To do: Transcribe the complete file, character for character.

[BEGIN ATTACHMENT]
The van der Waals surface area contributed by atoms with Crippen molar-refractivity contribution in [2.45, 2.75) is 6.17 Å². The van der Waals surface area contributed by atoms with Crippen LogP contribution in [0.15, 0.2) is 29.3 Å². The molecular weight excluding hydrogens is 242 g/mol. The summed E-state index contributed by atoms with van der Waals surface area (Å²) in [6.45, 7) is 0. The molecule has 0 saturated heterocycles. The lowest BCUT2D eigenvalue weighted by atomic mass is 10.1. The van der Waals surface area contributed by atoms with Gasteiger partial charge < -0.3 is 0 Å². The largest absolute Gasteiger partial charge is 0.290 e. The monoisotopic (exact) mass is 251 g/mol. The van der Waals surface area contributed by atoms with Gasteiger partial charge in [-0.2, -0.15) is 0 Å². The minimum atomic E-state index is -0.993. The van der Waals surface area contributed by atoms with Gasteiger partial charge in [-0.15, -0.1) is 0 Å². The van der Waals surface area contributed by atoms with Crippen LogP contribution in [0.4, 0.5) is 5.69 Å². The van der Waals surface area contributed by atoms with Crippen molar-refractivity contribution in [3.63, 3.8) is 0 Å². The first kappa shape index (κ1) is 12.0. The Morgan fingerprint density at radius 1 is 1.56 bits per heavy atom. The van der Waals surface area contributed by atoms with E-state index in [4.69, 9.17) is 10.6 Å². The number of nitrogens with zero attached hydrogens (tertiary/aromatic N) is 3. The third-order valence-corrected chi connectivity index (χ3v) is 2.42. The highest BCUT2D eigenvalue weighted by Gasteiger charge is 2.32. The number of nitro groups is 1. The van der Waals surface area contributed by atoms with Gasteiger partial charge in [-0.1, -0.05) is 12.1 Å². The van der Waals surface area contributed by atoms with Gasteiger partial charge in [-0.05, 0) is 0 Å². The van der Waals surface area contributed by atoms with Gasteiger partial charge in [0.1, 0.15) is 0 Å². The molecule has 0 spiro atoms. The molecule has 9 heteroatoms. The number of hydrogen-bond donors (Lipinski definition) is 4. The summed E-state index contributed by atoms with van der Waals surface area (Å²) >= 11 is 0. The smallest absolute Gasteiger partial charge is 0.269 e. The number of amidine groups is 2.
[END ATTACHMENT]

The van der Waals surface area contributed by atoms with Crippen molar-refractivity contribution in [2.45, 2.75) is 6.17 Å². The van der Waals surface area contributed by atoms with Crippen LogP contribution in [0.15, 0.2) is 29.3 Å². The molecular weight excluding hydrogens is 242 g/mol. The summed E-state index contributed by atoms with van der Waals surface area (Å²) in [6.45, 7) is 0. The molecule has 0 saturated heterocycles. The lowest BCUT2D eigenvalue weighted by atomic mass is 10.1. The van der Waals surface area contributed by atoms with Gasteiger partial charge < -0.3 is 0 Å². The largest absolute Gasteiger partial charge is 0.290 e. The monoisotopic (exact) mass is 251 g/mol. The van der Waals surface area contributed by atoms with Gasteiger partial charge in [-0.2, -0.15) is 0 Å². The minimum atomic E-state index is -0.993. The van der Waals surface area contributed by atoms with Gasteiger partial charge in [-0.15, -0.1) is 0 Å². The van der Waals surface area contributed by atoms with Crippen LogP contribution in [0.4, 0.5) is 5.69 Å². The van der Waals surface area contributed by atoms with Crippen molar-refractivity contribution in [3.63, 3.8) is 0 Å². The first kappa shape index (κ1) is 12.0. The Morgan fingerprint density at radius 1 is 1.56 bits per heavy atom. The van der Waals surface area contributed by atoms with E-state index in [4.69, 9.17) is 10.6 Å². The number of nitrogens with zero attached hydrogens (tertiary/aromatic N) is 3. The third-order valence-corrected chi connectivity index (χ3v) is 2.42. The highest BCUT2D eigenvalue weighted by Gasteiger charge is 2.32. The number of nitro groups is 1. The van der Waals surface area contributed by atoms with Gasteiger partial charge in [-0.1, -0.05) is 12.1 Å². The van der Waals surface area contributed by atoms with Gasteiger partial charge in [-0.05, 0) is 0 Å². The van der Waals surface area contributed by atoms with Gasteiger partial charge in [0.1, 0.15) is 0 Å². The molecule has 0 spiro atoms. The molecule has 9 heteroatoms. The number of hydrogen-bond donors (Lipinski definition) is 4. The summed E-state index contributed by atoms with van der Waals surface area (Å²) >= 11 is 0. The smallest absolute Gasteiger partial charge is 0.269 e. The number of amidine groups is 2.